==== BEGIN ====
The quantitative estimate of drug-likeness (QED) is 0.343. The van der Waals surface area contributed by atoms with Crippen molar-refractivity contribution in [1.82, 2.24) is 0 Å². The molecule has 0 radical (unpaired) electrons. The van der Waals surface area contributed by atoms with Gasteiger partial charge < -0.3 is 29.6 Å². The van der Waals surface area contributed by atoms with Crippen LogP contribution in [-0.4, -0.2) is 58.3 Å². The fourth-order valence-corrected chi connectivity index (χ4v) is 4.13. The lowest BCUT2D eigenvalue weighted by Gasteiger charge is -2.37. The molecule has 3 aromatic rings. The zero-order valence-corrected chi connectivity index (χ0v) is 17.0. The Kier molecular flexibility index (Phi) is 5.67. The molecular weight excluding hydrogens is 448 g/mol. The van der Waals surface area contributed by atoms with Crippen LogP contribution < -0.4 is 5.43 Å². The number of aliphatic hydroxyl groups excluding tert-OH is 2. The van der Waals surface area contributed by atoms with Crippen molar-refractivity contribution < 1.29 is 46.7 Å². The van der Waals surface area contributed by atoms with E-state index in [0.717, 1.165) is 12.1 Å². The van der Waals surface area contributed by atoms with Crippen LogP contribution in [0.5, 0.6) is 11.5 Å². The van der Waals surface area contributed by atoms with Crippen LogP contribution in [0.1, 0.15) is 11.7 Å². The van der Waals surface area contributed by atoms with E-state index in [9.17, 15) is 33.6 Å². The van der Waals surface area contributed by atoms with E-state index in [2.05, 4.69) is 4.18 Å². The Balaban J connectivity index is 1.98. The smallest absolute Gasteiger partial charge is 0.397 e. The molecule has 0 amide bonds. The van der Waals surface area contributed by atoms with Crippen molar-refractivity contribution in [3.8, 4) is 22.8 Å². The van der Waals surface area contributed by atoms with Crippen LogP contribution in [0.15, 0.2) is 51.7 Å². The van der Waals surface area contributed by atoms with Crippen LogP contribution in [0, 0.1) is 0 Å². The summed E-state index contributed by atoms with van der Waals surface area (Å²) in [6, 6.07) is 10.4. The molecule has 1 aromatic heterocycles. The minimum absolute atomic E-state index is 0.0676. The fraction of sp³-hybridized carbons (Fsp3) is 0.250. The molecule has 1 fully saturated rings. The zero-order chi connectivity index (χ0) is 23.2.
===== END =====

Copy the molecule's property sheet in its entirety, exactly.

The quantitative estimate of drug-likeness (QED) is 0.343. The van der Waals surface area contributed by atoms with Crippen molar-refractivity contribution in [1.82, 2.24) is 0 Å². The molecule has 0 radical (unpaired) electrons. The van der Waals surface area contributed by atoms with Gasteiger partial charge < -0.3 is 29.6 Å². The van der Waals surface area contributed by atoms with Crippen LogP contribution in [-0.4, -0.2) is 58.3 Å². The fourth-order valence-corrected chi connectivity index (χ4v) is 4.13. The lowest BCUT2D eigenvalue weighted by Gasteiger charge is -2.37. The molecule has 3 aromatic rings. The zero-order valence-corrected chi connectivity index (χ0v) is 17.0. The Kier molecular flexibility index (Phi) is 5.67. The molecular weight excluding hydrogens is 448 g/mol. The van der Waals surface area contributed by atoms with Crippen LogP contribution < -0.4 is 5.43 Å². The number of aliphatic hydroxyl groups excluding tert-OH is 2. The van der Waals surface area contributed by atoms with Crippen molar-refractivity contribution < 1.29 is 46.7 Å². The van der Waals surface area contributed by atoms with E-state index in [0.717, 1.165) is 12.1 Å². The van der Waals surface area contributed by atoms with Crippen LogP contribution in [0.5, 0.6) is 11.5 Å². The van der Waals surface area contributed by atoms with Crippen LogP contribution in [0.1, 0.15) is 11.7 Å². The van der Waals surface area contributed by atoms with E-state index in [9.17, 15) is 33.6 Å². The van der Waals surface area contributed by atoms with E-state index in [2.05, 4.69) is 4.18 Å². The Balaban J connectivity index is 1.98. The smallest absolute Gasteiger partial charge is 0.397 e. The molecule has 0 amide bonds. The van der Waals surface area contributed by atoms with Crippen molar-refractivity contribution in [3.8, 4) is 22.8 Å². The van der Waals surface area contributed by atoms with Crippen LogP contribution in [0.15, 0.2) is 51.7 Å². The van der Waals surface area contributed by atoms with Crippen LogP contribution in [0, 0.1) is 0 Å². The summed E-state index contributed by atoms with van der Waals surface area (Å²) in [6, 6.07) is 10.4. The molecule has 1 aromatic heterocycles. The minimum absolute atomic E-state index is 0.0676. The fraction of sp³-hybridized carbons (Fsp3) is 0.250. The molecule has 1 fully saturated rings. The zero-order chi connectivity index (χ0) is 23.2.